Fake News in Modern Egypt
Bordewich studies information control and the politics of narrative in the Arab world
Information wars—battles over maintaining narratives or pushing for what is “true” and what is “false”—are high-stakes power struggles between different parties—including nations. Today, political scientists and historians call the output of propaganda, leaks, and blatant misinformation a facet of the war between Ukraine and Russia, as both sides seek to have their own narratives accepted in their bid for victory. But information wars are not new and are certainly not tied to a place or time.
Chloe Bordewich, a 2022 PhD graduate in history and Middle East studies at the Harvard Griffin Graduate School of Arts and Sciences and the Center for Middle Eastern Studies, dove deep into the subject as it relates to modern Egypt. For her dissertation, “Leaking Empires: The Struggle over Information in the Eastern Mediterranean, 1870-1952,” she studied how the rise of mass media made it possible for the public in modern Egypt to access more information even as the government tried to use its power to conceal it.
“I deal with propaganda, disinformation, and fake news,” Bordewich says. “The thematic focus of my work is the history of public information and state secrecy. It’s a history of information and its use as a political battleground, and I’m particularly interested in the questions of what the public has the right to know and what the state is able to conceal.”
Secrecy Was the Default
Coolidge Professor of History Maya Jasanoff, who served as Bordewich’s dissertation advisor, says historians have “long understood that information control is an instrument of power.”
“Chloe is able to reveal with rare detail what was at stake as well as the intensity of the struggles waged over knowledge,” Jasanoff says. “It’s hard to understate the importance of shaping or controlling a shared narrative in the consolidation of modern nationalism.”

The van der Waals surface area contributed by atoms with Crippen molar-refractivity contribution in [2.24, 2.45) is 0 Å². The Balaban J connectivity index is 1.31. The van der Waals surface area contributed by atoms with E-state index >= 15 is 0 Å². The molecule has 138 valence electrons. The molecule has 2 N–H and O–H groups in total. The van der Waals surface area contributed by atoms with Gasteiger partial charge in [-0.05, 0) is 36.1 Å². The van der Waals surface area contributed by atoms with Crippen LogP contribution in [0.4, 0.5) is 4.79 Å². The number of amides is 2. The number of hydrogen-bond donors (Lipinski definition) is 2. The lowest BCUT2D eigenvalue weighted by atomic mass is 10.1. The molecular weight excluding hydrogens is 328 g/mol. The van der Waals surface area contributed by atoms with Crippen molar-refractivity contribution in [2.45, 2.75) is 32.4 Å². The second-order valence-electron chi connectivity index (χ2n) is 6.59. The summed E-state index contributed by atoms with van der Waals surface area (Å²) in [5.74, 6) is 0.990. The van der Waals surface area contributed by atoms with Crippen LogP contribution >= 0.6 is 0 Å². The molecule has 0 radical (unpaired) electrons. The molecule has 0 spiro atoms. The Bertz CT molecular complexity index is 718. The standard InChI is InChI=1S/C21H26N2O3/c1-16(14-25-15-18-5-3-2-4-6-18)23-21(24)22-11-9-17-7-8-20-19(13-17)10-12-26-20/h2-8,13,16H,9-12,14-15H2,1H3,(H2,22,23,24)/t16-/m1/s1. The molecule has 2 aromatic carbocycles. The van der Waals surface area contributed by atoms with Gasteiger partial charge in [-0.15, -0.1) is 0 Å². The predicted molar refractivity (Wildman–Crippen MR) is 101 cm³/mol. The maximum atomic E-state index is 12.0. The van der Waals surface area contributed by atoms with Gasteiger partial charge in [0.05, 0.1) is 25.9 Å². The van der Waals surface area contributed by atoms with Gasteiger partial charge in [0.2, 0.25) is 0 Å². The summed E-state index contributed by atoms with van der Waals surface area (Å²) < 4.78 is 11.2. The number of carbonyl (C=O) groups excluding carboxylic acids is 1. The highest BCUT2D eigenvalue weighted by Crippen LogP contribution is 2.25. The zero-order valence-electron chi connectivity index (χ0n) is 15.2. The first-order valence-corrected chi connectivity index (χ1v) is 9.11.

While the Egyptian military regime bolstered efforts to maintain support for the new government and cast doubt on the old, Bordewich says that her dissertation calls into question the dominance and efficacy of the state in these information wars.
“The state is made up of all kinds of actors, some of whom may be tasked with promoting a narrative in which they are not personally invested,” Bordewich says. “Factions within the apparatus of the state may seek to advance conflicting narratives. In short, historical narratives are rarely hegemonic.”
In her dissertation, Bordewich considered five episodes, stretching from the 1870s to the 1950s, to analyze how public access to information was contested.
“A lot of concealment has to do with the military and national security,” she says. “And it’s this definition of national security that becomes contentious because it can encompass subjects that go far beyond battle plans and troop movements.”
For most of world history—and in most places—secrecy was the default. “People couldn’t make a concerted demand for information from the state," Bordewich says. Her work sheds light on the way that access to information changed in modern Egypt—and what the consequences were when it did.
It’s hard to understate the importance of shaping or controlling a shared narrative in the consolidation of modern nationalism.
The first part of Bordewich’s dissertation looks at an understudied war between Egypt and Ethiopia in the late 19th century. Even though Ethiopia won the war, Egyptian officials did all they could to suppress knowledge of Egypt’s defeat on the home front. Their efforts to prevent the populace from knowing the details of Egypt’s loss, and even the fact that they had lost, were successful; however, five years later, a disruptive technology—the telegraph—would forever challenge the government’s ability to conceal information.